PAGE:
Wednesday, October 6, 2010

Upper Blue Lake Unhike

Member Marilyn Raff joined by several other CMC friends recalls a brilliant hike filled with native plants, high-mountain wildlife and impressive mountain peaks. Raff is the author of 4 books, her most recent is a poetry collection called: In the Palm of the Land, all available through Amazon.

On August 11, a sizzling hot day in Denver, I, along with five club members, Lori Giesecke, Joan Schwarz, Gesa Robeson, Sally Boyson, and Dawn Mitchell, headed up to cooler terrain, several miles past Breckenridge. We met early at the Stegosaurus parking lot, off I-70, to carpool to the mountains and catch gentians and other wildflowers in bloom. Dawn created these unhikes several years back for hikers wishing less vigorous treks, with minimal walking. But still, we all wished to see lush flowers and impressive scenery.

As one of two drivers, in a rather old 1999 Toyota, I followed Dawn up to 11,100 feet, as she weaved up several rocky dirt roads. My heart melted as I viewed fireweed, in blazing reddish purple, along the roadside; it brought back fond memories of when I gardened day and night on my small plot of land.

Several miles out of town, Dawn found wide-open flat space for parking, as well as good rocks for leaning on with the puffy cushions she brought along. She hauled lawn chairs up here, too, for those of us who wanted near-total comfort. As our bodies begged for food and a chilled drink, some people started eating their sack lunches, while others roamed hungrily for wildflowers—a peachy time for all! I wandered along and soon chatted with a man from New Mexico, a former Coloradan, who called the area we stood on, “Upper Blue Lake.”

Mountain peaks, lakes, trickling waterfalls and hordes of verdant trees and plants surrounded us, in spite of the destruction caused by the Mountain Pine Beetle.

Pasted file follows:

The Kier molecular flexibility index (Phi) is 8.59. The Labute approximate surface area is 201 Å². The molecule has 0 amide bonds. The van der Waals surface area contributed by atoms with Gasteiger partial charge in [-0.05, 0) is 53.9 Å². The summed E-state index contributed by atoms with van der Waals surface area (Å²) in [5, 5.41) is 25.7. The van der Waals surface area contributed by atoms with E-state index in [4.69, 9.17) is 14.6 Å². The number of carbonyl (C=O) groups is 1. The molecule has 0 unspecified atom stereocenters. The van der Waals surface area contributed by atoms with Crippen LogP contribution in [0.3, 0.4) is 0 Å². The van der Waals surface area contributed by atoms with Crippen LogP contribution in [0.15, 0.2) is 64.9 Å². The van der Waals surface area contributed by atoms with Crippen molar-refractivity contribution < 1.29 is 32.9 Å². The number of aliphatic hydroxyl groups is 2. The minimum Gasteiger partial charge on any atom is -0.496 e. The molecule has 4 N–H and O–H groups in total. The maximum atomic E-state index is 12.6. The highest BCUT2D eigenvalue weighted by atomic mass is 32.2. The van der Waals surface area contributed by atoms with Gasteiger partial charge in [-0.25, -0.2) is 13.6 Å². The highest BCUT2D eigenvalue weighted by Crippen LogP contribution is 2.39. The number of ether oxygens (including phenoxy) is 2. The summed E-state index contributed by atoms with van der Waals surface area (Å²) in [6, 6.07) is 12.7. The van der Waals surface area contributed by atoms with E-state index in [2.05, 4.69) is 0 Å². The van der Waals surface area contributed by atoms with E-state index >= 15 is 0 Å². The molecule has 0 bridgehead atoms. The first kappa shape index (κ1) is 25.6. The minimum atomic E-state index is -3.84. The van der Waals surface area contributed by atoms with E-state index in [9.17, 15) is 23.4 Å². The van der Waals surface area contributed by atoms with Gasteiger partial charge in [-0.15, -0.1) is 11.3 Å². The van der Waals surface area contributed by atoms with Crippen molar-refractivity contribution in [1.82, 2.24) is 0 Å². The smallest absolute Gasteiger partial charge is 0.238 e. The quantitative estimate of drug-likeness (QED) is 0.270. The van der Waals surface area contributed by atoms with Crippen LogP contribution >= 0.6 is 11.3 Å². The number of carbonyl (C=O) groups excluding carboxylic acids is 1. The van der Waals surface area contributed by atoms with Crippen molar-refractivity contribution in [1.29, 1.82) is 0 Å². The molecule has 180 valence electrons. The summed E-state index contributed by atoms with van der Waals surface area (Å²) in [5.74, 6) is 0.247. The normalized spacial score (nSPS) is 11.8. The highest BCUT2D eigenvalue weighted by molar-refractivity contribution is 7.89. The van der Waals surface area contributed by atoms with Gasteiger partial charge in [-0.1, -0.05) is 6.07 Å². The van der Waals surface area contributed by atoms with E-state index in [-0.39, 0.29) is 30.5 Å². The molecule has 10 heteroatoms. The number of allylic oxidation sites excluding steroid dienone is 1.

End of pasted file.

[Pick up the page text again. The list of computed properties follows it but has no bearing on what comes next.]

On our wanderings, we saw dozens of high mountain plants, as we called to each other to name these eye-catching gems. We viewed monkshood, darling blue chiming bells, as well as wild roses. Various gentians welcomed us, such as Gentiana algida, G. cruciata, G.parryi, and Gentianella amarella var. acuta. Silvery pussytoes clung to rocks, while I smiled when bunches of campanulas stood at my feet. In my home garden I always loved to grow various forms of silenes, and among the rocks, at 11,000 feet, I encountered what I think was Silene alba. Naturally many sedums and king’s crown caught my eye; anemones, too, looked breathtaking under the warm sun.

However, aside from the beautiful hillsides and native plants in their natural habitats, all of us joyfully cheered when we saw wildlife! In particular, a family of seven mountain goats and a yellow-bellied marmot, also known as a ground squirrel, came across our paths. The mountain goats, three nannies and four kids, slowly walked the pebbled land, ignorant of us and other hikers who carefully observed them at a safe distance. Although, once, one hiker slowly approached the goats and a nanny, momentarily, stomped and scratched her hoof on the ground, as a warning, she’s out to protect her kids, so stay back! After a short stop at Georgetown for ice cream, we soon arrived at the parking lot, said our fond good-byes, and looked forward to more plant (and animal) excursions, along with a good dose of friendly visiting, next year!

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